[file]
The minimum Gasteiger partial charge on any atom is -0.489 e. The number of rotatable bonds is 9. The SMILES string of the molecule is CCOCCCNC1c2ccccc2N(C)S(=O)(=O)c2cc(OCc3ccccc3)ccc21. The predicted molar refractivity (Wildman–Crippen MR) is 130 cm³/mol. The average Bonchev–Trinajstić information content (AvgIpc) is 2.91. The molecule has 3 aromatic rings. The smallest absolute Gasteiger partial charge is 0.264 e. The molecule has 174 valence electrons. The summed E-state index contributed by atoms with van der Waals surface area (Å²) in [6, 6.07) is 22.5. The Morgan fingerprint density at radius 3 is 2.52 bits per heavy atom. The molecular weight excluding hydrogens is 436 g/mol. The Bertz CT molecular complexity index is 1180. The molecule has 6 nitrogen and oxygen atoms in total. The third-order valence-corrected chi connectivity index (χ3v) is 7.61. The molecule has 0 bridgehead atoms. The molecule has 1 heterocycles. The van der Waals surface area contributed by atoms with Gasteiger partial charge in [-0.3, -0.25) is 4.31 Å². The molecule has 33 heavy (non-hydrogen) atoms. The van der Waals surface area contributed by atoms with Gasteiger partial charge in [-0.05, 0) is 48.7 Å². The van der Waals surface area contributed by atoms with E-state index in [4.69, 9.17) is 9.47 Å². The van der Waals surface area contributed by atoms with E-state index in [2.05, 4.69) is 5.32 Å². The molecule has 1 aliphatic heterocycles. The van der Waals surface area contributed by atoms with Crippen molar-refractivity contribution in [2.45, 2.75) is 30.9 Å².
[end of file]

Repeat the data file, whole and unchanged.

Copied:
The minimum Gasteiger partial charge on any atom is -0.489 e. The number of rotatable bonds is 9. The SMILES string of the molecule is CCOCCCNC1c2ccccc2N(C)S(=O)(=O)c2cc(OCc3ccccc3)ccc21. The predicted molar refractivity (Wildman–Crippen MR) is 130 cm³/mol. The average Bonchev–Trinajstić information content (AvgIpc) is 2.91. The molecule has 3 aromatic rings. The smallest absolute Gasteiger partial charge is 0.264 e. The molecule has 174 valence electrons. The summed E-state index contributed by atoms with van der Waals surface area (Å²) in [6, 6.07) is 22.5. The Morgan fingerprint density at radius 3 is 2.52 bits per heavy atom. The molecular weight excluding hydrogens is 436 g/mol. The Bertz CT molecular complexity index is 1180. The molecule has 6 nitrogen and oxygen atoms in total. The third-order valence-corrected chi connectivity index (χ3v) is 7.61. The molecule has 0 bridgehead atoms. The molecule has 1 heterocycles. The van der Waals surface area contributed by atoms with Gasteiger partial charge in [-0.3, -0.25) is 4.31 Å². The molecule has 33 heavy (non-hydrogen) atoms. The van der Waals surface area contributed by atoms with Gasteiger partial charge in [-0.05, 0) is 48.7 Å². The van der Waals surface area contributed by atoms with E-state index in [4.69, 9.17) is 9.47 Å². The van der Waals surface area contributed by atoms with E-state index in [2.05, 4.69) is 5.32 Å². The molecule has 1 aliphatic heterocycles. The van der Waals surface area contributed by atoms with Crippen molar-refractivity contribution in [2.45, 2.75) is 30.9 Å².